The journal Tlalocan, published by the National Autonomous University of Mexico, is pleased to announce its call for papers for volume XXVI. The journal, founded in 1943, is dedicated to the publication of oral and ethnohistorical texts in indigenous languages of the linguistic families found in Mexico. We are now accepting manuscripts for consideration to be published in the upcoming issue. In addition to texts based on oral tradition and written texts based on colonial documents, for instance, we also accept book reviews and notes.
The mission of the H-Nahuatl network is to provide a simple medium where scholars interested in studying the Nahua or Nahuatl (Aztecs or Aztec language) can go to be in communication with others. The network will accept postings in English, Spanish, Nahuatl, and French. Historically the network has addressed issues relevant to understanding nuances of Nahuatl, the grammar and structure of the language. It also serves as a place where the general public can inquire about specific issues of the Nahua. Lastly, it provides a forum wherein scholars can announce their research plans and seek assistance from others in the field.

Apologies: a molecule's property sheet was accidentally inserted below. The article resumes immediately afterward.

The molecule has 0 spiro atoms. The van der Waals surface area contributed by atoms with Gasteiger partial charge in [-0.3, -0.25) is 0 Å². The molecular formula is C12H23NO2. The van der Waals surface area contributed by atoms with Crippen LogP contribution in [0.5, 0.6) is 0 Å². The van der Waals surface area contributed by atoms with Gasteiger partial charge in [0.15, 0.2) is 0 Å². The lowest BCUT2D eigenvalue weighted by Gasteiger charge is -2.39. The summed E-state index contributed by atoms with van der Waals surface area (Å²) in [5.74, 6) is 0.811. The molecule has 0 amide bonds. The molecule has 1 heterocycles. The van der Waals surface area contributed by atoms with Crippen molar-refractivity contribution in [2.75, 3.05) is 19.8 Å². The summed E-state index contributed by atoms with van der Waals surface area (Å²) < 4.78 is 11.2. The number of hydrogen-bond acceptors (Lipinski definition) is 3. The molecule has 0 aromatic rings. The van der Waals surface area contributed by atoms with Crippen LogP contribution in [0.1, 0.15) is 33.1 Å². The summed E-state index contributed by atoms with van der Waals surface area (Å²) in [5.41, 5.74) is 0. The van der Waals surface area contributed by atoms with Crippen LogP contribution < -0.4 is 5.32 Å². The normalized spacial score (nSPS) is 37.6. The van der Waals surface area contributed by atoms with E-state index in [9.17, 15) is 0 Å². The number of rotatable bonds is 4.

This article from the NYT appeared today, November 18th, on the site Art Daily.
The Gaceta of UNAM has an long article about the project to translate Nahuatl Biblical texts into Spanish by a group of scholars including Fernando Nava, Heréndira Téllez, and Leopoldo Valiñas.
John F. Schwaller
University at Albany
NPR featured and interview with Matthew Restall and his new book on Moteuczoma as part of a reevaluation of the conquest of Mexico.
In Mexico there is a project to collect all of the Nahuatl sermons from the colonial period in the Mexican Biblioteca Nacional and translate them into Spanish. Their website is this:
To enhance the experience, they have made a short video of an animated Nahuatl sermon being read aloud: